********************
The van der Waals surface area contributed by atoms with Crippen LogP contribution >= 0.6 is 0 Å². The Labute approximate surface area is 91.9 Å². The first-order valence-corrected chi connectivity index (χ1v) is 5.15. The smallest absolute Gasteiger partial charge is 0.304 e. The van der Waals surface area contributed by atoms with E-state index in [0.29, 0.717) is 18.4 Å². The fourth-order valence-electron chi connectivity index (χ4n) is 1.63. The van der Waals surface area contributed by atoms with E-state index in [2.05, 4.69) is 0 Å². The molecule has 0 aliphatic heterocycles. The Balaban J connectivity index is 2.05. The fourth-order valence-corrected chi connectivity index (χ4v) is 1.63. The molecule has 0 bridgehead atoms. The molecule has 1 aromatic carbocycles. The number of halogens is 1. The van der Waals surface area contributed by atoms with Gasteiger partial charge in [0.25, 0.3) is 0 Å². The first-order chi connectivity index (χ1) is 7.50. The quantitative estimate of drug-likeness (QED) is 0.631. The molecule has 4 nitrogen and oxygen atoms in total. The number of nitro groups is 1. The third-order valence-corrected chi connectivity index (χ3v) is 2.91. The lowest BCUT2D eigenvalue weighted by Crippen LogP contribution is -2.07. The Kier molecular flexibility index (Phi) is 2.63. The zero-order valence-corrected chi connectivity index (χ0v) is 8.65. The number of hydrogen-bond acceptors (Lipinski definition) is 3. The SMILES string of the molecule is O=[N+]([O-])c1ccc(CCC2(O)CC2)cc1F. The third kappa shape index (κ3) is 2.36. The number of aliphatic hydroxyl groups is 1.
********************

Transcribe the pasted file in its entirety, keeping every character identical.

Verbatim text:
The van der Waals surface area contributed by atoms with Crippen LogP contribution >= 0.6 is 0 Å². The Labute approximate surface area is 91.9 Å². The first-order valence-corrected chi connectivity index (χ1v) is 5.15. The smallest absolute Gasteiger partial charge is 0.304 e. The van der Waals surface area contributed by atoms with E-state index in [0.29, 0.717) is 18.4 Å². The fourth-order valence-electron chi connectivity index (χ4n) is 1.63. The van der Waals surface area contributed by atoms with E-state index in [2.05, 4.69) is 0 Å². The molecule has 0 aliphatic heterocycles. The Balaban J connectivity index is 2.05. The fourth-order valence-corrected chi connectivity index (χ4v) is 1.63. The molecule has 0 bridgehead atoms. The molecule has 1 aromatic carbocycles. The number of halogens is 1. The van der Waals surface area contributed by atoms with Gasteiger partial charge in [0.25, 0.3) is 0 Å². The first-order chi connectivity index (χ1) is 7.50. The quantitative estimate of drug-likeness (QED) is 0.631. The molecule has 4 nitrogen and oxygen atoms in total. The number of nitro groups is 1. The third-order valence-corrected chi connectivity index (χ3v) is 2.91. The lowest BCUT2D eigenvalue weighted by Crippen LogP contribution is -2.07. The Kier molecular flexibility index (Phi) is 2.63. The zero-order valence-corrected chi connectivity index (χ0v) is 8.65. The number of hydrogen-bond acceptors (Lipinski definition) is 3. The SMILES string of the molecule is O=[N+]([O-])c1ccc(CCC2(O)CC2)cc1F. The third kappa shape index (κ3) is 2.36. The number of aliphatic hydroxyl groups is 1.